In early spring, farmers were praying for rain to irrigate the harvest. Their requests were heard, but heavy rains did not stop throughout May and they continue to this day. Farmers are now eager to have longer spells of sunshine to dry out the soaked land. The most disadvantaged are fruit growers who started selling in the markets the first strawberries and cherries. The strong rains brought plenty of water, which made the fruits very large, but tasteless, and some of them just rotted.
Many producers were faced with no other option but to use their unsellable strawberries and cherries for making the Bulgarian type of brandy (rakia), which means that this year we will have much of this drink with a wonderful aroma of strawberry or cherry, but it is significantly cheaper than fresh fruit and the losses to producers are large. Unfortunately, they can not rely on compensation from the state as they are entitled to them only if natural disasters completely destroy their crops, which was not the case. With very few exceptions.
Because of the great frost in winter and the reduced crops, farmers are hoping for higher purchase prices, which would partly offset the losses. Instead, because of the perishability of the fruit increased by the frequent rainfalls, producers were forced to sell it to resellers very cheap. In Bulgaria’s so-called “Paradise of cherries", the region of Kyustendil, farmers complain that the pound of their product cost less than a cup of coffee. The disappointment among producers of cherries is high. This crop had just begun to revive in the country after Bulgaria joined the EU and received subsidies for the agricultural sector. Since 2008, both the areas occupied by cherry orchards and the harvest them have almost doubled. In 2011, 30 thousand tons of cherries were gathered.
The adverse effects of the weather have hit another aromatic early fruit – the apricot. In the main area for growing this crop, Silistra in North-eastern Bulgaria on the Danube, the strong winter frosts destroyed about 80% of the early varieties of the apricot. In late apricots, the winter has also caused damage to a quarter of the crops. If the rains continue, the ripening apricots will have the same fate of cherries and strawberries – they will be more tasteless, will break down and decay because of the high water content in them.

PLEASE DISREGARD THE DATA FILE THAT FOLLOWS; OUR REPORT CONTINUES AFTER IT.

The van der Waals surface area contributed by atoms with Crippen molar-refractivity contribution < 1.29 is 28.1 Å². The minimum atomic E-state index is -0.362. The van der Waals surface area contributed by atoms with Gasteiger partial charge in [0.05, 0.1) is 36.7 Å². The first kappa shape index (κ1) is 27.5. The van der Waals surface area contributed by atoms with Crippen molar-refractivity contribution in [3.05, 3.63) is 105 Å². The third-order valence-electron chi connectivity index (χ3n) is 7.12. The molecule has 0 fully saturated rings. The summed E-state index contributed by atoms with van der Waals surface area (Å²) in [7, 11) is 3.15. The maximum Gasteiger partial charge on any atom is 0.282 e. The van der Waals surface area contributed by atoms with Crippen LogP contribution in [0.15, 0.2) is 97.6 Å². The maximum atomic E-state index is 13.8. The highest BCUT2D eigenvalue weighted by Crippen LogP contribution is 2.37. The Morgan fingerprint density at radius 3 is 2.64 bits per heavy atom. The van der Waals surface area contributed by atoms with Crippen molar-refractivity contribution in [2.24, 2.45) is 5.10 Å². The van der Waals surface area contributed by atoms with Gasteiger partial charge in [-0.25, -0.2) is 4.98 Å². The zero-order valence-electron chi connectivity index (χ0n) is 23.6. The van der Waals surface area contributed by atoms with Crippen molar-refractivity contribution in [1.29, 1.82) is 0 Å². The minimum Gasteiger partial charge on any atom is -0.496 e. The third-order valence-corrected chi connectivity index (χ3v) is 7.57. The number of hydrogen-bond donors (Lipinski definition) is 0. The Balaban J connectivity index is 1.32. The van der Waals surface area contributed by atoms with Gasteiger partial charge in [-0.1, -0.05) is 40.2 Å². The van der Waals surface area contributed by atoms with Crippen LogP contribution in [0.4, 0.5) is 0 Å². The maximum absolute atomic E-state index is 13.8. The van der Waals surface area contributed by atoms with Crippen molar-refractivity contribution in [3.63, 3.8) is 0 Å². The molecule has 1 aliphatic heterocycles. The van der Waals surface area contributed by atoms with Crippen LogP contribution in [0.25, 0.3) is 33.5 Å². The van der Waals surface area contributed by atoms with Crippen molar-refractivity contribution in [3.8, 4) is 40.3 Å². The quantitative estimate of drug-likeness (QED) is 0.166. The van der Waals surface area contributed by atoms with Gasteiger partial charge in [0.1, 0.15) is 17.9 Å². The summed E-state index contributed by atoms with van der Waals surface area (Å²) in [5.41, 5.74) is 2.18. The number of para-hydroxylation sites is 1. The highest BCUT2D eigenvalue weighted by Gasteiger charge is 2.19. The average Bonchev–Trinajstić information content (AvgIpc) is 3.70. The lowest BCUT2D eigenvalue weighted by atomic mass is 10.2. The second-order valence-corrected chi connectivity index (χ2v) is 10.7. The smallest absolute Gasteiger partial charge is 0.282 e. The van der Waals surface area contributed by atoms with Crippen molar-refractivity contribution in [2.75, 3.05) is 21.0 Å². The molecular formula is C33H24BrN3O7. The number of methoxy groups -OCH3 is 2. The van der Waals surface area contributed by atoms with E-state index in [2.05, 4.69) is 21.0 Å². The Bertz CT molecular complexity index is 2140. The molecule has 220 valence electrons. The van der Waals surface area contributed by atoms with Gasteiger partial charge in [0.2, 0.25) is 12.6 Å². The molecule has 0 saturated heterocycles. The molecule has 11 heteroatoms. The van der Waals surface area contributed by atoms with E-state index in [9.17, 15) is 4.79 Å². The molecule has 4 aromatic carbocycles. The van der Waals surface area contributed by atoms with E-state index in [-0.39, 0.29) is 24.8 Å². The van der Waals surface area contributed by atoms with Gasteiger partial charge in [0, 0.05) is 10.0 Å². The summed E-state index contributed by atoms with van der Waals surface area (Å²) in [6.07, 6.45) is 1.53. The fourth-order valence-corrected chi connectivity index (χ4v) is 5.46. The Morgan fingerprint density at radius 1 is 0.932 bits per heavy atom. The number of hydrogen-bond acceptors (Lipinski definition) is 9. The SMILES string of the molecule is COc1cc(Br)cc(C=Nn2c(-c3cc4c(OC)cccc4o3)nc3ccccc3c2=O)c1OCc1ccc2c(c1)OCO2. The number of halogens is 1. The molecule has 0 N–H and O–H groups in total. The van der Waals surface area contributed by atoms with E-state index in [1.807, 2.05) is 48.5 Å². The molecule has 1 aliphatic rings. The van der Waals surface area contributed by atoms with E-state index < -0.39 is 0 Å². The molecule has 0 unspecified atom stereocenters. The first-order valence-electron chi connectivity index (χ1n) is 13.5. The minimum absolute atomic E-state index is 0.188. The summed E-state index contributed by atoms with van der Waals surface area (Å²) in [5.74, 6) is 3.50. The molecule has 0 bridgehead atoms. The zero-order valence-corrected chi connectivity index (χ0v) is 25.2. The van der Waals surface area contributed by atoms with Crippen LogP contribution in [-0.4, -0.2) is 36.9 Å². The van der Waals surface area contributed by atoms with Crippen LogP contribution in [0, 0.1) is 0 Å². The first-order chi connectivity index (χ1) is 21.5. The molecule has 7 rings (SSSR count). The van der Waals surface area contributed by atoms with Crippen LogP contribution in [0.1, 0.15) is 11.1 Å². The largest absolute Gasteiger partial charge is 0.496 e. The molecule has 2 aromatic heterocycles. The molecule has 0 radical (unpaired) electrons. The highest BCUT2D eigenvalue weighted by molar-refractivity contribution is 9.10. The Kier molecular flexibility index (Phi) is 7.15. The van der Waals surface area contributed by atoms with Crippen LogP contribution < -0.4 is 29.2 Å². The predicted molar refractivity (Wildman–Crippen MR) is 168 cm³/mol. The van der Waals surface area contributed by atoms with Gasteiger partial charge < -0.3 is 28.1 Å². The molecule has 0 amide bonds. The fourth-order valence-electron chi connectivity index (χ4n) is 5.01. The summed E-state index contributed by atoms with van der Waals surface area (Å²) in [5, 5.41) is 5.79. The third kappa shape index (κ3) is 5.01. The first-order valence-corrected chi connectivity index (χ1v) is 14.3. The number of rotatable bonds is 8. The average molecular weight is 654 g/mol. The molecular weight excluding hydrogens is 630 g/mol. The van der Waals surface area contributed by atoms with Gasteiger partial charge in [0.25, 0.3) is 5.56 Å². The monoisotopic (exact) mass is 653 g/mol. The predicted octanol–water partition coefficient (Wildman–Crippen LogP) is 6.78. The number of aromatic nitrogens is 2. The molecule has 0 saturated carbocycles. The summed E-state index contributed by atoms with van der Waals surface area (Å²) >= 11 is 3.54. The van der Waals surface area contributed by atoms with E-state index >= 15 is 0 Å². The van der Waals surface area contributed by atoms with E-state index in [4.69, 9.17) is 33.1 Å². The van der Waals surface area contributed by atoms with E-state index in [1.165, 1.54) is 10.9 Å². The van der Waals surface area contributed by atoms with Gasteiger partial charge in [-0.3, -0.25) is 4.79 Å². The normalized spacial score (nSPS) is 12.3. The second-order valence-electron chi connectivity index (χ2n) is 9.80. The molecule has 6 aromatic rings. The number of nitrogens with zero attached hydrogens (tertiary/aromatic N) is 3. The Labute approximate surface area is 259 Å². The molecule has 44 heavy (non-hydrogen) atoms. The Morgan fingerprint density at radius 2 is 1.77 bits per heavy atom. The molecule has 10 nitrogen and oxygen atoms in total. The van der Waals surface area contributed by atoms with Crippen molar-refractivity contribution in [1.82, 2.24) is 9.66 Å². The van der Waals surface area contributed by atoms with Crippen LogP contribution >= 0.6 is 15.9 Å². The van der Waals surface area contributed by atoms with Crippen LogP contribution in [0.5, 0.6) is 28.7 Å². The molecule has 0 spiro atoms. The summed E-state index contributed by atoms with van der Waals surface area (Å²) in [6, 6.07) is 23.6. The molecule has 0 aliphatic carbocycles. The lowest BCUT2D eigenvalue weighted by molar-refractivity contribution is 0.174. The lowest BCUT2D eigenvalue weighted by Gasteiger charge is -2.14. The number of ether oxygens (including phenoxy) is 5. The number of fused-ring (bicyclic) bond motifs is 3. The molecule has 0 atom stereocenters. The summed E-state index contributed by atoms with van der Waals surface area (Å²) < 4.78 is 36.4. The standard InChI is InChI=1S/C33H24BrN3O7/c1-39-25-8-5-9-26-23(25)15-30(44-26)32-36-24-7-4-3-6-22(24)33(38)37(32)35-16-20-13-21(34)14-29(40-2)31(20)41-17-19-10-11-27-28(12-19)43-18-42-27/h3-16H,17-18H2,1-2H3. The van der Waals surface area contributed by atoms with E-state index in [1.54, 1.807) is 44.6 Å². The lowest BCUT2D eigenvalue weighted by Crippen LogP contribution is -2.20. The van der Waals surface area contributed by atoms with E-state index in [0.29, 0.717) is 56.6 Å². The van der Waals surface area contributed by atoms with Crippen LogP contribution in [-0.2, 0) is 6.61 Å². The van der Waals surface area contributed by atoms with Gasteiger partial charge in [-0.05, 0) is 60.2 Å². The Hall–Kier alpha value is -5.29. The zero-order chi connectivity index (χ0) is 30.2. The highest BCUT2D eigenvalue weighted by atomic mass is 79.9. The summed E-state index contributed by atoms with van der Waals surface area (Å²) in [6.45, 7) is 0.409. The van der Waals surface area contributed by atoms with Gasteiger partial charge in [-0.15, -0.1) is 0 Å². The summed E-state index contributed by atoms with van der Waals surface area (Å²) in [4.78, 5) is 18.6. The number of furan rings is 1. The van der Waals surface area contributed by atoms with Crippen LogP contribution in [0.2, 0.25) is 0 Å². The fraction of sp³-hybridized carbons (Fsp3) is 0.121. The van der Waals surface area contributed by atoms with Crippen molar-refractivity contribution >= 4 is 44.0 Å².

Apart from orchards, the freezing winters and the excessive rains in the spring will affect also the vineyards, says Hristo Tsvetanov, chairman of the Association of Agricultural Producers in Bulgaria. Unlike last year, when the vine harvest was the best since the beginning of the century, 2012 seems far from exemplary.
"Because of the rains, for two weeks we are unable to enter the fields and spray against pests," says Mr. Tsvetanov. This applies to all agricultural crops. Machines can not move in the soil soaked by rain and no fertilization or spraying against diseases can be done. The schedule for these agricultural operations has been delayed for several weeks now, which may reflect badly on almost all crops.
In these weather complications, the site of early local fruits and vegetables on the Bulgarian market will quickly be filled by imports from regions more favored by the weather conditions this spring. This is already seen in the first strawberries and cherries. If the rains linger on, the same could happen with the delicious Bulgarian tomatoes, peppers, cucumbers, zucchini, etc. But let's hope that the June sun will soon dispel all the clouds and the lost time will be made up quickly.
English Rossitsa Petcova